Factors Determining The Efficiency Of The Nervous System





DEVELOPMENT AND NUTRITION.--Ignoring the native differences in nervous

systems through the influence of heredity, the efficiency of a nervous

system is largely dependent on two factors: (1) The development of the

cells and fibers of which it is composed, and (2) its general tone of

health and vigor. The actual number of cells in the nervous system

increases but little if at all after birth. Indeed, it is doubtful

whether Edison's brain and nervous system has a greater number of cells

in it than yours or mine. The difference between the brain of a genius

and that of an ordinary man is not in the number of cells which it

contains, but rather in the development of the cells and fibers which

are present, potentially, at least, in every nervous system. The

histologist tells us that in the nervous system of every child there are

tens of thousands of cells which are so immature and undeveloped that

they are useless; indeed, this is the case to some degree in every adult

person's nervous system as well. Thus each individual has inherent in

his nervous system potentialities of which he has never taken advantage,

the utilizing of which may make him a genius and the neglecting of which

will certainly leave him on the plane of mediocrity. The first problem

in education, then, is to take the unripe and inefficient nervous system

and so develop it in connection with the growing mind that the

possibilities which nature has stored in it shall become actualities.



UNDEVELOPED CELLS.--Professor Donaldson tells us on this point that: At

birth, and for a long time after, many [nervous] systems contain cell

elements which are more or less immature, not forming a functional part

of the tissue, and yet under some conditions capable of further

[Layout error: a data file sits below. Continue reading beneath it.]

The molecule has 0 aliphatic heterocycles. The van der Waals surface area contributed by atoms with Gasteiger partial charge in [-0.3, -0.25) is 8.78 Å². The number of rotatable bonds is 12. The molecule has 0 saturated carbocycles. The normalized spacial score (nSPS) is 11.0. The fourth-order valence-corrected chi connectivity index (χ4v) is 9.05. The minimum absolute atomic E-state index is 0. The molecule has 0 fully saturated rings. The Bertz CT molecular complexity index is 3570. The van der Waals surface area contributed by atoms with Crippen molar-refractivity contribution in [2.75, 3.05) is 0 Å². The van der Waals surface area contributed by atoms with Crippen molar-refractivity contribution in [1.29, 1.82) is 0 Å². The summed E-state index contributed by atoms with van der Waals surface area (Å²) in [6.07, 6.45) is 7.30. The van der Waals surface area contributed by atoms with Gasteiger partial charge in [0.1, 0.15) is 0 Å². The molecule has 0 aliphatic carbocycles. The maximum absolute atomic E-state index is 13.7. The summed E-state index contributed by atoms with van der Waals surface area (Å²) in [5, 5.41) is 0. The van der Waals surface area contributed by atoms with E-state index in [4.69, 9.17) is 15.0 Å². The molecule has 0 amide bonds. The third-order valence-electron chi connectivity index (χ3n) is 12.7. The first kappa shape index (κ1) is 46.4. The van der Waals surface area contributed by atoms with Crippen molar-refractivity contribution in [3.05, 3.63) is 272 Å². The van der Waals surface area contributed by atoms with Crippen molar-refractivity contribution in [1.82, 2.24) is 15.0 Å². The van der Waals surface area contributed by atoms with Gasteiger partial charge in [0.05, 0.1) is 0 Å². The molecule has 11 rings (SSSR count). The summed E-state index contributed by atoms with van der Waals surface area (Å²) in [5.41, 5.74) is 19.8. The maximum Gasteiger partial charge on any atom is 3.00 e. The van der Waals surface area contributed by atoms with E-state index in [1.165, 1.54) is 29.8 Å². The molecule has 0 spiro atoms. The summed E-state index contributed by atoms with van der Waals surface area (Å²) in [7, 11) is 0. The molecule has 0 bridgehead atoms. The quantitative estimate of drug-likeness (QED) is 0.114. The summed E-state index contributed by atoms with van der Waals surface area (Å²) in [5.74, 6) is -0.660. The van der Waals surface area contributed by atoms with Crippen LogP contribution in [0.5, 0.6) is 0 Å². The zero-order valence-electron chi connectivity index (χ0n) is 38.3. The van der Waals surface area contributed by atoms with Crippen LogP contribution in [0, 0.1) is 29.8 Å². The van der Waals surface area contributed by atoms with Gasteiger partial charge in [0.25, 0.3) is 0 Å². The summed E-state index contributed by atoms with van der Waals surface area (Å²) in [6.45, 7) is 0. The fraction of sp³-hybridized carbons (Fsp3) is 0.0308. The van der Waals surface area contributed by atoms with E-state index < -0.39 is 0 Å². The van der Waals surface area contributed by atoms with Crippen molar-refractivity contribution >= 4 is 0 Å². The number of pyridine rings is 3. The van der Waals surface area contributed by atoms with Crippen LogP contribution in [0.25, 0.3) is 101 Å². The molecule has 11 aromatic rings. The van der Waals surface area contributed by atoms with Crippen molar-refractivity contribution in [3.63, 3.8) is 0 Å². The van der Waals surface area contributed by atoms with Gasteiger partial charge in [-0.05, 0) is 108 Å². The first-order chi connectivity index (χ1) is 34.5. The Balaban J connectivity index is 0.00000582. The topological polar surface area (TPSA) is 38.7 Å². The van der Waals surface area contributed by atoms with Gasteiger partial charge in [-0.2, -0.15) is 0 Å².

development.... For the cells which are continually appearing in the

developing cortex no other source is known than the nuclei or granules

found there in its earliest stages. These elements are metamorphosed

neuroblasts--that is, elementary cells out of which the nervous matter

is developed--which have shrunken to a volume less than that which they

had at first, and which remain small until, in the subsequent process of

enlargement necessary for their full development, they expand into

well-marked cells. Elements intermediate between these granules and the

fully developed cells are always found, even in mature brains, and

therefore it is inferred that the latter are derived from the former.

The appearances there also lead to the conclusion that many elements

which might possibly develop in any given case are far beyond the number

that actually does so.... The possible number of cells latent and

functional in the central system is early fixed. At any age this number

is accordingly represented by the granules as well as by the cells which

have already undergone further development. During growth the proportion

of developed cells increases, and sometimes, owing to the failure to

recognize potential nerve cells in the granules, the impression is

carried away that this increase implies the formation of new elements.

As has been shown, such is not the case.[1]



DEVELOPMENT OF NERVE FIBERS.--The nerve fibers, no less than the

cells, must go through a process of development. It has already been

shown that the fibers are the result of a branching of cells. At birth

many of the cells have not yet thrown out branches, and hence the fibers

are lacking; while many of those which are already grown out are not

sufficiently developed to transmit impulses accurately. Thus it has been

found that most children at birth are able to support the weight of the

body for several seconds by clasping the fingers around a small rod, but

it takes about a year for the child to become able to stand. It is

evident that it requires more actual strength to cling to a rod than to

stand; hence the conclusion is that the difference is in the earlier

development of the nerve centers which have to do with clasping than of

those concerned in standing. Likewise the child's first attempts to feed

himself or do any one of the thousand little things about which he is so

awkward, are partial failures not so much because he has not had

practice as because his nervous machinery connected with those movements

is not yet developed sufficiently to enable him to be accurate. His

brain is in a condition which Flechsig calls unripe. How, then, shall

the undeveloped cells and system ripen? How shall the undeveloped cells

and fibers grow to full maturity and efficiency?





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